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Risk has increased markedly

Lesley Beath  |  16 May 2016Text size  Decrease  Increase  |  

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To the extent that any content below constitutes advice, it is general advice (or, in New Zealand, a "class service") that has been prepared by Lesley Beath as a Morningstar authorized representative (ARN 469614) without taking into account your particular investment objectives, financial situation or needs. If necessary, you should consider the advice in light of these matters, consult with a licensed financial advisor, and consider the relevant Product Disclosure Statement (Australian products) or Investment Statement (New Zealand products) before making any decision to invest. Opinions expressed herein are subject to change without notice and may differ or be contrary to the opinions or recommendations of Morningstar as a result of using different assumptions and criteria. The author does not have an interest in the securities disclosed in this report.


On the surface, the performance in the US equity market was relatively lacklustre last week but the price action tells a different story. A strong move to the upside on Tuesday sparked interest as it triggered some positive momentum and took the S&P 500 to test the 2015 downtrend.

But the index drifted lower as the week progressed and short-term momentum quickly turned negative. That confirmed a sell signal on the 34-week stochastic, following the one on the 13-week stochastic a few weeks ago.

The Dow Industrials is still holding above the 2015 downtrend, but only just. It needs to rebound quickly if it is to avoid posting a failed topside break.

The Dow Transport Index has broken back below both the 2015 downtrend and the 200DMA. Short-term support was violated last week.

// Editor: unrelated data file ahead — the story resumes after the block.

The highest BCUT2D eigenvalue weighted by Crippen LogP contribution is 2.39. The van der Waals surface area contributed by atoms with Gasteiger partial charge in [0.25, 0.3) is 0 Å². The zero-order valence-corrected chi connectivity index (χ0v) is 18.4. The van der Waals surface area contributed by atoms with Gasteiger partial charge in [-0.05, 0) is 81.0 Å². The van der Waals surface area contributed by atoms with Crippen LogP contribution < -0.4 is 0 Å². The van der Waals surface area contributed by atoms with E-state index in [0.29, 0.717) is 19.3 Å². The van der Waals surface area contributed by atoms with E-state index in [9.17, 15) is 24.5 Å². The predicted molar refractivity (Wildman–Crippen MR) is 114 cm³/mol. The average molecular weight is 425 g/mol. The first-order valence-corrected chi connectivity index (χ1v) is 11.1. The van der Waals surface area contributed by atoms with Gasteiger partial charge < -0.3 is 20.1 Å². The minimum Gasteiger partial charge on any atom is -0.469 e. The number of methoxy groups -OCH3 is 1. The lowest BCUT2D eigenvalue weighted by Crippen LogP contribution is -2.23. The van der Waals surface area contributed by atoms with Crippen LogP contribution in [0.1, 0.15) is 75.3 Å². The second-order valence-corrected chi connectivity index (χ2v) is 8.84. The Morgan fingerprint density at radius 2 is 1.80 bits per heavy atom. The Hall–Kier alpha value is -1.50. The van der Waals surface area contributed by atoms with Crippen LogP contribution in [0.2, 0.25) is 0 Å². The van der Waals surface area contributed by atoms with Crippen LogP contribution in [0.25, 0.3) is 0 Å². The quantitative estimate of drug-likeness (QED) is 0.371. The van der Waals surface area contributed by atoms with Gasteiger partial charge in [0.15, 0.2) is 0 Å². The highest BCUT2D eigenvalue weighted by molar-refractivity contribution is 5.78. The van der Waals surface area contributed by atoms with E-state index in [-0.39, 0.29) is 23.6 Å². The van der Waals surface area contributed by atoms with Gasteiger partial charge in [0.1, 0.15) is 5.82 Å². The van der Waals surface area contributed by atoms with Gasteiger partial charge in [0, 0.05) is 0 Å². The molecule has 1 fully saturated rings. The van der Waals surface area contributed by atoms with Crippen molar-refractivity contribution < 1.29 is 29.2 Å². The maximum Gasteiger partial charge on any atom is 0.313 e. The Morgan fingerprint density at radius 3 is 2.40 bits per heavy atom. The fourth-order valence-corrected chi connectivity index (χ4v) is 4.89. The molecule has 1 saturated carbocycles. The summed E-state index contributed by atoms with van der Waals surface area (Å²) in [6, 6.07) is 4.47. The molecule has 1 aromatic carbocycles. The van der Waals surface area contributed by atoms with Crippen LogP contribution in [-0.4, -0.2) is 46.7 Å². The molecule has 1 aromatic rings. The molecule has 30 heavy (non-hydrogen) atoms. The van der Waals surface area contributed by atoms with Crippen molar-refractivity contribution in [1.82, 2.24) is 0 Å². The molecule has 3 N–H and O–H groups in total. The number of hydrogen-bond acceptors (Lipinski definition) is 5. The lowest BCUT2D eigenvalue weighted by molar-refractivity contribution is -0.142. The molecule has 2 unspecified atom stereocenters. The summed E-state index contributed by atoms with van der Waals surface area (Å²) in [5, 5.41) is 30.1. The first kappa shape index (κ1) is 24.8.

I said last week that although there were sell signals in place on the momentum indicators, the price action was not giving any strong signals. I think that changed last week, and it changed for the worse.

I believe that downside risk has increased markedly.

If we look at the US S&P Bank Index, it tested the underside of its 200DMA in late April and has since drifted lower. A rally up to a declining 200DMA is common in a bear market, so the question now is whether anticipated weakness will take the index below its February low or whether that low will hold.

The charts of the major US bank stocks, presented later, show a similar rally up to the 200DMA, and then weakness. The charts give cause for concern.

I will let the charts of some of the other global equity markets speak for themselves rather than taking up too much time here. Overall, they suggest that caution is warranted.

In the Australian market, the All Ords popped above resistance on Wednesday but failed to hold the break. Wednesday's high at 5484 is now the barrier to overcome. The Materials Index was basically flat on the week, while the Financials Index was similar. Performance in the latter was affected by Australian and New Zealand Banking Group (ANZ) and Westpac (WBC) going ex-dividend through the week.

The sectors that have broken above resistance, and which have been highlighted in recent reports, remain robust. They include ASX REITS, ASX Healthcare, ASX Transports, ASX Retail and ASX Utilities. ASX Consumer Discretionary broke topside through the week. The ASX Midcap 50 has also broken above resistance, but the break remains marginal at this stage.